Sunday, March 27, 2016

A Good Day for Graphs

Seems like I've been seeing a lot of excellent graphs lately, so here are few of them on a range of topics.

The first two go together, though they're from different sources. The first shows the number of terrorism attacks on transportation modes throughout Europe over the past 45 years:

It's down, down, down... but you would never know that from media coverage. Not much comfort to anyone directly affected by the Brussels bombings, but for the rest of us... chill out.

The second shows the number of deaths and injuries from terrorism in Europe over the same timeframe:

Again, the number of deaths is very much down. Even the worst moments, like the Paris or Madrid bombings, are small spikes compared to much of the 1970s or '80s.

Then there's this set of bar graphs, showing what percentages of people born between 1957 and 1965 (my age cohort) have been incarcerated, based on their income decile and race/ethnicity (black, white, Latino).

Basically, the richest black kids had about the same chance of going to prison as the poorest white kids. Other facts to be seen: The white kids from the third-lowest decile were the most likely whites to go to prison; and consistently, the people from the lowest decile in all three groups were less likely to go to prison than their slightly better-off peers in the second-lowest decile. Rich white kids are more likely to go to prison than rich Latino kids. And the poorest black kids were hardly any more likely to go to prison than the almost-richest (80th and 90th decile) black kids.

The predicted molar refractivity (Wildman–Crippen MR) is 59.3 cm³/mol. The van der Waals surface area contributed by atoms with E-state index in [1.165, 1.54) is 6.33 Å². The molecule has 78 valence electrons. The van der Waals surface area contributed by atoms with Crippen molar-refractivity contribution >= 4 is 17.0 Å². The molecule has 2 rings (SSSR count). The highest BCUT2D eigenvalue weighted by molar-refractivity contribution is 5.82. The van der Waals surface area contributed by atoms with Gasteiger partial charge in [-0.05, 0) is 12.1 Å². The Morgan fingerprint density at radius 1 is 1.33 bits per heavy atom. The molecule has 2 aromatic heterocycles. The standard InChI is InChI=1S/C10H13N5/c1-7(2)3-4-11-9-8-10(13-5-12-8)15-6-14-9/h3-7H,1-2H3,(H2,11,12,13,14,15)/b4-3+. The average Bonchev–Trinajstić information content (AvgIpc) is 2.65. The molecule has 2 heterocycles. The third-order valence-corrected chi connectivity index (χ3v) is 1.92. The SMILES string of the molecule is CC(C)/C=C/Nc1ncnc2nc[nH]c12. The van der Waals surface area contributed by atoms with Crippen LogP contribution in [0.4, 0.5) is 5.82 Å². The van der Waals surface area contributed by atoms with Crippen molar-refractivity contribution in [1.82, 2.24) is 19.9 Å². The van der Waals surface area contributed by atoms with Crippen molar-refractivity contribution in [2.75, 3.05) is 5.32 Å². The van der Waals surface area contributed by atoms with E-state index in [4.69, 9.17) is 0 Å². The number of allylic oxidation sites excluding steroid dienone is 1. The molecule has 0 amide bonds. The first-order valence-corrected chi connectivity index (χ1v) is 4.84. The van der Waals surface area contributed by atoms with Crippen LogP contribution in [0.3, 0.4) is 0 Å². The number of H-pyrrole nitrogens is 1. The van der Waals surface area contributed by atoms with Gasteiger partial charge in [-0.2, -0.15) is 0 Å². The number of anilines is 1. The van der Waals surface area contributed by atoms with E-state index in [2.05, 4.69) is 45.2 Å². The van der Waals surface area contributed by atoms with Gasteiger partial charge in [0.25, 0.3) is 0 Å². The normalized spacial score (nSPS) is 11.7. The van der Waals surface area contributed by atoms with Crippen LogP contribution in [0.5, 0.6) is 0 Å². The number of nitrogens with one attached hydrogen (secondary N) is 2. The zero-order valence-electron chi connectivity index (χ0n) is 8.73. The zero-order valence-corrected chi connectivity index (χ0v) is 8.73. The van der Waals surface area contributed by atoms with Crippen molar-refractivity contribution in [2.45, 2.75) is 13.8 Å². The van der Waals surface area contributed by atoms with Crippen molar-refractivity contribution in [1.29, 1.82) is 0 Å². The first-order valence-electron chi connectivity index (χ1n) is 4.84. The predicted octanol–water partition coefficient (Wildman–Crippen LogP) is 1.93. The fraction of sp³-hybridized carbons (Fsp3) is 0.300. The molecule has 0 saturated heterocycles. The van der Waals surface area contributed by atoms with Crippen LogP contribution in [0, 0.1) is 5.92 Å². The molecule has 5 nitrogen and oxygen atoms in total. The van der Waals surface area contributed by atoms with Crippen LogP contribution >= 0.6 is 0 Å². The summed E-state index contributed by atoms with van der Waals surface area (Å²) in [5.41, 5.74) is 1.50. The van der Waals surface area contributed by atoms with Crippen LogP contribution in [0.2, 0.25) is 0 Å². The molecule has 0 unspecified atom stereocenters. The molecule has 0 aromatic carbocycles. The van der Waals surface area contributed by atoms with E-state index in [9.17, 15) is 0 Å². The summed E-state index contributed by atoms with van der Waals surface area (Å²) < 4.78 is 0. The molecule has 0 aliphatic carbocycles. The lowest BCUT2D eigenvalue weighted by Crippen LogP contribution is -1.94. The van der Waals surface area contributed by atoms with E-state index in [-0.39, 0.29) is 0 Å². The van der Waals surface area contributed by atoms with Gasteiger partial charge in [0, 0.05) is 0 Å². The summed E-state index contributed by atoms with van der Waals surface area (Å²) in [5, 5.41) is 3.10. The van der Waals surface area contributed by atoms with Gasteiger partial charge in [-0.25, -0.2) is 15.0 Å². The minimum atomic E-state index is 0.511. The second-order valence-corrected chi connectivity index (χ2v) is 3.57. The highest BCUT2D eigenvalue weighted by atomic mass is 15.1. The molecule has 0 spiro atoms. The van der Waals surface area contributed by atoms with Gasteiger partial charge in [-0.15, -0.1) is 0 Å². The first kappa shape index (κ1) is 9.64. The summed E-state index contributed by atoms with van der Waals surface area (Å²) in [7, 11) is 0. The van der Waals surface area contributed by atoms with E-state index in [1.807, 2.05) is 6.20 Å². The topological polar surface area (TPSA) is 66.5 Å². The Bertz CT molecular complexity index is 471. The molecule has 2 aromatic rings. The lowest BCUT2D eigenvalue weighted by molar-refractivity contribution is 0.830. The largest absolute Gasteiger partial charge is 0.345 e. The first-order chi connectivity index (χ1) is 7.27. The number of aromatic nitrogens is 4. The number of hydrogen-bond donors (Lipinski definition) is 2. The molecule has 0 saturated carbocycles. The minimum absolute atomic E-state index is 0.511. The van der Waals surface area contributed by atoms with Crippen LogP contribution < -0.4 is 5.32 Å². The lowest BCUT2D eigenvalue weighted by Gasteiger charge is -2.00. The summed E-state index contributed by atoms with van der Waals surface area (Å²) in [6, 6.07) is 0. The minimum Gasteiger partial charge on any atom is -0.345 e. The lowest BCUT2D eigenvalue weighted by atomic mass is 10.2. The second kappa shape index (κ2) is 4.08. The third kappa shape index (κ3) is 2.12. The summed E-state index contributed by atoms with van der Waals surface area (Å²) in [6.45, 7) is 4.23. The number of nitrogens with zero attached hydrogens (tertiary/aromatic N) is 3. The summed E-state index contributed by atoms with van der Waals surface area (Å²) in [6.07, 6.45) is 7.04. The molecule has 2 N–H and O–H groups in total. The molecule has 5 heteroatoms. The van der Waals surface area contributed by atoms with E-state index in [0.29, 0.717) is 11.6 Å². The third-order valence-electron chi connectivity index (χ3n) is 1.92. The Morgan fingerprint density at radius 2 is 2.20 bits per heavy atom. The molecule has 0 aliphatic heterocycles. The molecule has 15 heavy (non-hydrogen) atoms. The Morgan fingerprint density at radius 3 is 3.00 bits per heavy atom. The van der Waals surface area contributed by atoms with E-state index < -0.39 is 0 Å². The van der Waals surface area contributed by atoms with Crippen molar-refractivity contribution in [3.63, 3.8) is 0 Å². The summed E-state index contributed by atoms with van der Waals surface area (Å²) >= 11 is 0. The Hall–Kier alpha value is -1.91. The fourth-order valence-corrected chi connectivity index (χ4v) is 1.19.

That's the bad new. Here are the good-news graphs.

This one shows how child mortality has declined precipitously over the past 200 years and flattened out as well:

It's formatted in an unusual way. Time is only shown by each of the colors/lines, while mortality is the Y axis and the X axis is countries organized by share of the world population (which is a bit hard to grok). But basically, what I get from it is that in the year 1800, child mortality was high everywhere, and now it's comparatively low everywhere... but the way the transition from one level to the other happened was very uneven around the world. The in-between time point (1950-1960) shows some places with current levels of child mortality, while many others remained at almost-1800 levels.

And finally, this graph shows U.S. water use compared to our GDP:

Up until the 1970s, water use tracked GDP closely, but suddenly in the mid-1970s, it stopped doing that. Water use then stayed pretty flat for years, until it started heading down in the mid-2000s.

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